Not surprisingly, perhaps, when public diplomacy gained prominence in the aftermath of the 9/11 attacks, the link between state and culture was an implicit assumption. Joseph Nye included culture as one of three ‘soft power resources’ that states can wield as a source of attraction. As Nye explains, ‘the soft power of a country rests primarily on three resources: its culture (in places where it is attractive to others); its political values; and its foreign policies’ [italics added].20 Note the assumption of possession: ‘its culture’. Culture had become the unquestioned domain of the state.

Finally, culture was not just a critical ingredient in nation-building; it remains a pivotal component of nation-branding. Culture is a key ingredient of Simon Anholt’s notion of ‘competitive identity’ among states.21 Nations highlight distinctive aspects of their culture — such as heritage sites, food, traditions, or even ‘our people’ — in an effort to distinguish themselves from others.

While the idea of culture as a soft-power resource is appealing, the notion that culture is linked to a defined geopolitical entity, or is something that a state possesses, is worth revisiting.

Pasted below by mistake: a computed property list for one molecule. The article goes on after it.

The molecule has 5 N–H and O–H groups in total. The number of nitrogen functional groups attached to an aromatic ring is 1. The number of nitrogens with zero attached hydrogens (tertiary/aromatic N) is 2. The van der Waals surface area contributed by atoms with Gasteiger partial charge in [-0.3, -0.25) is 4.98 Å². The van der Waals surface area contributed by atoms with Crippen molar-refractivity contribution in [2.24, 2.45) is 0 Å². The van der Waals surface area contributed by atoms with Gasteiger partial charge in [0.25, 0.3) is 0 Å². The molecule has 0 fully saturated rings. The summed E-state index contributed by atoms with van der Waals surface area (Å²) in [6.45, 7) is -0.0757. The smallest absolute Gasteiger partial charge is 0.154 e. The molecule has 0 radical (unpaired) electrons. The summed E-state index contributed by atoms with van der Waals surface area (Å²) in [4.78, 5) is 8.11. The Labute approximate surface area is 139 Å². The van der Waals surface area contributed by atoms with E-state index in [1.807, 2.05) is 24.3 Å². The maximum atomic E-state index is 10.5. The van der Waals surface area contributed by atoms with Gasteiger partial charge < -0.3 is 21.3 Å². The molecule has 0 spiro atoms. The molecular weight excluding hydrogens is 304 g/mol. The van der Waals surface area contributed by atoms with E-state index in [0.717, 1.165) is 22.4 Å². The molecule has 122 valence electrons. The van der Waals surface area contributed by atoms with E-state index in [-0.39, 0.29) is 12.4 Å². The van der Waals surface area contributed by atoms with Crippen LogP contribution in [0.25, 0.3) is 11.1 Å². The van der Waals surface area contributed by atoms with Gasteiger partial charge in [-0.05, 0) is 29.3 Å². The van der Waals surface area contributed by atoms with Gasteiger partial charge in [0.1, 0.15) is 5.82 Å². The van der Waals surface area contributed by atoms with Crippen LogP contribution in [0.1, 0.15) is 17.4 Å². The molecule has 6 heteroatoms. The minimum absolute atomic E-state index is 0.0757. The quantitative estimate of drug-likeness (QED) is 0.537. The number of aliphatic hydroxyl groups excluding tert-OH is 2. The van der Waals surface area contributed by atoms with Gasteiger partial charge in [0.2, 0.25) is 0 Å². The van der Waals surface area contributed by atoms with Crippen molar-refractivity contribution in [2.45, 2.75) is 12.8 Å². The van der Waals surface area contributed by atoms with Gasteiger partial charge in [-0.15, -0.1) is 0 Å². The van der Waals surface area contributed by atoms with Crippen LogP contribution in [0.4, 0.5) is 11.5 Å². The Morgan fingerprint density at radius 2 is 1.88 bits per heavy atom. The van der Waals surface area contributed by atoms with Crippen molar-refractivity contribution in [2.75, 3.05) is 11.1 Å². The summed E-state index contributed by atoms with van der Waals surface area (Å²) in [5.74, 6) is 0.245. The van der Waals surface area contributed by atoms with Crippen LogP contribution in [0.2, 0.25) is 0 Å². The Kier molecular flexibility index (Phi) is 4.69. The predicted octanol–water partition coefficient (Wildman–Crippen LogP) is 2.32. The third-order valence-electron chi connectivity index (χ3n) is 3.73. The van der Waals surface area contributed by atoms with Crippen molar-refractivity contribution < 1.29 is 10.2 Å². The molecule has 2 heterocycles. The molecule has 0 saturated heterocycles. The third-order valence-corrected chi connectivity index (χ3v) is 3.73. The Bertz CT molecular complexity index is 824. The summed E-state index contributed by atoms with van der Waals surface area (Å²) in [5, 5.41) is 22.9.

Limitations of Bounded State-centric Culture

It is in some ways surprising how few have questioned the idea of culture as a domain or power resource of the state. Yet even as states claim culture as their own, culture appears flagrantly oblivious to national boundaries. Where might one draw the boundaries of Arab culture? Or Spanish culture?

If cultures observed physical boundaries, they might more readily resemble the curved silhouettes of human migration and settlement. Or perhaps cultural boundaries would take the shape of the mandala political formations of South and East Asia, where entities were defined by human loyalties to a charismatic ruler at the centre, rather than external boundaries.22

The limitations of affixing culture to states may account for some of the paradoxes of contemporary public diplomacy. Despite the professed goals of promoting mutual understanding and enhancing relations, culture in public diplomacy appears to be fuelling inter-state competition. The competition among cultural institutes that emerged during the Second World War has continued, and even intensified,23 as countries have tried to broaden their reach and impact through networking and creative outreach strategies. From the early days of international broadcasting, countries have competed for listeners, viewers and credibility. That competition has now taken to the digital realm.